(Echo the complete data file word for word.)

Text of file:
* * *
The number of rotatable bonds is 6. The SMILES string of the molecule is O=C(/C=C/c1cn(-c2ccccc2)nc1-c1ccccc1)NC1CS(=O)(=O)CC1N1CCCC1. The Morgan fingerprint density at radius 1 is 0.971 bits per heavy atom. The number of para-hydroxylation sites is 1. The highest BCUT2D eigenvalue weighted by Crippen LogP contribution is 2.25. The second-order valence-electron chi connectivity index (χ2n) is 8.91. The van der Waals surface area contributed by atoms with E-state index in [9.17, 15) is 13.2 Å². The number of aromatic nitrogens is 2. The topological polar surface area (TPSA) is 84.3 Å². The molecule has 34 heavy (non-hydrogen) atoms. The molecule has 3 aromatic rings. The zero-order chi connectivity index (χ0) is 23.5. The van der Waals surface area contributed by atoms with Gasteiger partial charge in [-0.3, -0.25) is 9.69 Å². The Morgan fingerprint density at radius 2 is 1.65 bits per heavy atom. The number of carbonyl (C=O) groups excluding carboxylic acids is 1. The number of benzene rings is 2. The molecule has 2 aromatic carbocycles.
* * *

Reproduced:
The number of rotatable bonds is 6. The SMILES string of the molecule is O=C(/C=C/c1cn(-c2ccccc2)nc1-c1ccccc1)NC1CS(=O)(=O)CC1N1CCCC1. The Morgan fingerprint density at radius 1 is 0.971 bits per heavy atom. The number of para-hydroxylation sites is 1. The highest BCUT2D eigenvalue weighted by Crippen LogP contribution is 2.25. The second-order valence-electron chi connectivity index (χ2n) is 8.91. The van der Waals surface area contributed by atoms with E-state index in [9.17, 15) is 13.2 Å². The number of aromatic nitrogens is 2. The topological polar surface area (TPSA) is 84.3 Å². The molecule has 34 heavy (non-hydrogen) atoms. The molecule has 3 aromatic rings. The zero-order chi connectivity index (χ0) is 23.5. The van der Waals surface area contributed by atoms with Gasteiger partial charge in [-0.3, -0.25) is 9.69 Å². The Morgan fingerprint density at radius 2 is 1.65 bits per heavy atom. The number of carbonyl (C=O) groups excluding carboxylic acids is 1. The number of benzene rings is 2. The molecule has 2 aromatic carbocycles.